I both agree and disagree.

1. What you said about no building really sticking out from a distance is absolutely correct, and I think that's what most of us on this forum WANT for precisely the reasons you mentioned. We have come very close in the past, only to have the project in question blocked or fail due to economic circumstances, and it is frustrating. I do NOT suspect many people from other cities come here and are wowed by Portland's skyline, but it is impressive nonetheless, in terms of its situation near the water (great reflections), and in terms of its clustering, which adds a certain ambiance to the core.

Worcester, I don't so much care about, so I won't go on and on about it, but I have yet to see an impressive skyline of it. The same is NOT true for Providence, so its not just a "I hate everywhere that's not Portland" attitude. The city is pierced by three big towers, and they are out of scale. That my opinion. Perhaps if the other 100+ story buildings were clustered around the skyscrapers more, it would appear different. I am familiar of the view from the hill at CoHC, and it isn't much. Please, if I am mistaken, post a picture.

Also, I don't think it is "pride" that drives me to like Portland. Like your girlfriend, I never paid much attention to the skyline growing up. Never thought much of it. Thought Boston was a city and 15 story structures were short. Thought Portland was a lazy boring place to be. Then I moved to Burlington, VT for four years, and when I returned I had a different perspective. I began to realize there are different classes of cities, and for a small to mid-sized city, Portland does very well in a number of areas, skyline being one of them. If I were from, say, Westbrook for example, I wouldn't like the looks of that town just because I was from there. I grew up in Deering center, and feel no pride driving down the street there.

Next, the signs on the Time and Temp and Eastland etc. may very well be generic in a national sense, but Portland is viewed at a local scale (obviously), and so these characteristics really DO stick out. In fact, a Boston member of this forum mentioned upon visiting the city that one of the things which stuck out to him most about Downtown Portland were the lit up corporate logos on the tops of buildings. In a place like Miami, such structures would be nothing, but context is everything and as you mentioned, the rest of the state is devoid of these things, making them special in a way.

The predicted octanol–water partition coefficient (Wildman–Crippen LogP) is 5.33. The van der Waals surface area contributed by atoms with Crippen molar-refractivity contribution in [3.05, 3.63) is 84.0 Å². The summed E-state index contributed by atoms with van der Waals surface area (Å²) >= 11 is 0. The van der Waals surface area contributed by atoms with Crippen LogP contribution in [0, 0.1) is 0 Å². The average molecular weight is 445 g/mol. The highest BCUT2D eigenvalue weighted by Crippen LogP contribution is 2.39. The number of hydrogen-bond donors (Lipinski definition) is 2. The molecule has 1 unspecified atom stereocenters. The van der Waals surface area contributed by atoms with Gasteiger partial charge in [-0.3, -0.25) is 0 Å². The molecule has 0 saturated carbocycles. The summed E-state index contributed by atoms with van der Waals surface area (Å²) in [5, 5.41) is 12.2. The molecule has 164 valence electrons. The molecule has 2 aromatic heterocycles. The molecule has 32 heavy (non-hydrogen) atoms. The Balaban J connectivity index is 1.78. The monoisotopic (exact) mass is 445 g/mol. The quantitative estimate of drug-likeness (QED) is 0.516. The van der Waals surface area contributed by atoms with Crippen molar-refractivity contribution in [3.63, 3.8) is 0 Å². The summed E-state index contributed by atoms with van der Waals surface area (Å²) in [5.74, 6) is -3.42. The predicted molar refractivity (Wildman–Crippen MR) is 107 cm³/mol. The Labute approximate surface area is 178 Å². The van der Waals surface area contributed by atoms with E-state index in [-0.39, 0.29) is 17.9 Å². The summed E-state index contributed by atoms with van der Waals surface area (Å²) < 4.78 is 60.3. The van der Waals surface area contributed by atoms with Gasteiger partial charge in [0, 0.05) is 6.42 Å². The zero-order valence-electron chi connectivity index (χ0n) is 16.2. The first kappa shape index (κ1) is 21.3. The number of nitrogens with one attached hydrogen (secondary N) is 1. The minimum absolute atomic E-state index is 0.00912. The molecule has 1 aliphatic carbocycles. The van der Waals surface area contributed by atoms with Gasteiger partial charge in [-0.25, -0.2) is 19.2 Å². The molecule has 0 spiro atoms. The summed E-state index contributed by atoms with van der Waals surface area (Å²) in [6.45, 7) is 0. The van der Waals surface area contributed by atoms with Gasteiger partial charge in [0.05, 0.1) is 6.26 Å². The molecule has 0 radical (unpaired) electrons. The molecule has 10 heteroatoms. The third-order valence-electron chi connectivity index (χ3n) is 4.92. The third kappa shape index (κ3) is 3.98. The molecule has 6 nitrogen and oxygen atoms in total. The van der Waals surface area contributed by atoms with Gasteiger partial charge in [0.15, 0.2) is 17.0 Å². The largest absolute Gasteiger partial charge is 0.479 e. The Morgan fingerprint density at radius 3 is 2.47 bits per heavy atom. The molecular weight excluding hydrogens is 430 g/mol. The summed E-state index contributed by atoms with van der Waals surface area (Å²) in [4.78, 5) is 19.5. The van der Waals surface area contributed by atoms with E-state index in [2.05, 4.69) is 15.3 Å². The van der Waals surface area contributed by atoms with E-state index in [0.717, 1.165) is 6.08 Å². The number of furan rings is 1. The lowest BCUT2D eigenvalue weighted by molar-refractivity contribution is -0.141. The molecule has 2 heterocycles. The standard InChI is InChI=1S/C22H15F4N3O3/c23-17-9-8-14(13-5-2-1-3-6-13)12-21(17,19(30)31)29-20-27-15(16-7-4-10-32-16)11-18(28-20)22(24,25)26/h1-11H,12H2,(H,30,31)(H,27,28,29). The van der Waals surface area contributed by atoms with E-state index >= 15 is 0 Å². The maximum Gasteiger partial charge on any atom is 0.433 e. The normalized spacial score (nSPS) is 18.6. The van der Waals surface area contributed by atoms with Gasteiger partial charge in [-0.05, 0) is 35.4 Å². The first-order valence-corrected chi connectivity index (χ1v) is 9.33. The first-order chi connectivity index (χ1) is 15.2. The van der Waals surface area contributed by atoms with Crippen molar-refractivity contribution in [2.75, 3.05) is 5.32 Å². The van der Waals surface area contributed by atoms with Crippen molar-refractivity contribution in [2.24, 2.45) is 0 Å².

Moreover (and you're not "catching crap" for your comments, we are aware of, acknowledge, and respect your opinions), if you go to any number of other skyscraper enthusiast threads and do a search for top skylines, Portland is cited as an example in several of them as a small city with a wonderful skyline. These references are made by people living outside the city and state.

Perhaps some clarification could be made by saying that "top" skyline doesn't mean--to my mind--tallest....it means best arranged. Portland, in my opinion, beats Worcester in this sense. Would you want a picture of the Worcester skyline hanging on your wall? Framed Portland skylines sell for hundreds of dollars. Just saying,



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This is an interesting topic. I think Providence would exist. It's a good natural harbor and some settlement would have taken place there no matter what.

As far as Providence thriving? I don't know. I think it's twofold. I think Providence grew initially as a relatively independent regional city. As Boston's reach spread and the travel over distances became easier and faster, Providence sort of became less important. Now, Providence's renaissance can be largely attributed to being a satellite city of Boston.